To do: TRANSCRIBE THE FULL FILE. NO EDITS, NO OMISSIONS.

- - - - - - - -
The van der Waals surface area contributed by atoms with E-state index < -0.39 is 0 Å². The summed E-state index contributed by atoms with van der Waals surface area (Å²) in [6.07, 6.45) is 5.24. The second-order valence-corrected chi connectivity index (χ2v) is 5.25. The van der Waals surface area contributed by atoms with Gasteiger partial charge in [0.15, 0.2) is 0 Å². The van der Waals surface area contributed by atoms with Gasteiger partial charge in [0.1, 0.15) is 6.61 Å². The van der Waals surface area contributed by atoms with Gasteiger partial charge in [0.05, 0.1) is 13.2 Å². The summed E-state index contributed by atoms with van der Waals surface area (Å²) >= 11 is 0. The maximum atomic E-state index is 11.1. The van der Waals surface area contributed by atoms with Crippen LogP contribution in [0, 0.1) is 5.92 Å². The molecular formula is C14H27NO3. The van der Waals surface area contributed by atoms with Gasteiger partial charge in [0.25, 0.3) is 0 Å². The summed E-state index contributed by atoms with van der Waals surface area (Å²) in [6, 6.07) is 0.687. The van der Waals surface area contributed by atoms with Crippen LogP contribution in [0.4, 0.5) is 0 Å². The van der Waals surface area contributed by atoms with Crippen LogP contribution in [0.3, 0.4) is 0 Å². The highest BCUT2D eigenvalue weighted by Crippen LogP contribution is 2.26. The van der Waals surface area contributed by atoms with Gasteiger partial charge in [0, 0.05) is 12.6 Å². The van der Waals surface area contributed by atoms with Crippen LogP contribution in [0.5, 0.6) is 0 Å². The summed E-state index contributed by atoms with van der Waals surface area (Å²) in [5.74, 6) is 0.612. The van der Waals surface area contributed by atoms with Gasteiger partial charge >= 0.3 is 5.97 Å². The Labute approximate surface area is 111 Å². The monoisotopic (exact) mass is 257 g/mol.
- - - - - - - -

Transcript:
The van der Waals surface area contributed by atoms with E-state index < -0.39 is 0 Å². The summed E-state index contributed by atoms with van der Waals surface area (Å²) in [6.07, 6.45) is 5.24. The second-order valence-corrected chi connectivity index (χ2v) is 5.25. The van der Waals surface area contributed by atoms with Gasteiger partial charge in [0.15, 0.2) is 0 Å². The van der Waals surface area contributed by atoms with Gasteiger partial charge in [0.1, 0.15) is 6.61 Å². The van der Waals surface area contributed by atoms with Gasteiger partial charge in [0.05, 0.1) is 13.2 Å². The summed E-state index contributed by atoms with van der Waals surface area (Å²) >= 11 is 0. The maximum atomic E-state index is 11.1. The van der Waals surface area contributed by atoms with Crippen LogP contribution in [0, 0.1) is 5.92 Å². The molecular formula is C14H27NO3. The van der Waals surface area contributed by atoms with Gasteiger partial charge in [0.25, 0.3) is 0 Å². The summed E-state index contributed by atoms with van der Waals surface area (Å²) in [6, 6.07) is 0.687. The van der Waals surface area contributed by atoms with Crippen LogP contribution in [0.4, 0.5) is 0 Å². The van der Waals surface area contributed by atoms with Crippen LogP contribution in [0.3, 0.4) is 0 Å². The highest BCUT2D eigenvalue weighted by Crippen LogP contribution is 2.26. The van der Waals surface area contributed by atoms with Gasteiger partial charge in [0, 0.05) is 12.6 Å². The van der Waals surface area contributed by atoms with Crippen LogP contribution in [0.5, 0.6) is 0 Å². The summed E-state index contributed by atoms with van der Waals surface area (Å²) in [5.74, 6) is 0.612. The van der Waals surface area contributed by atoms with Gasteiger partial charge >= 0.3 is 5.97 Å². The Labute approximate surface area is 111 Å². The monoisotopic (exact) mass is 257 g/mol.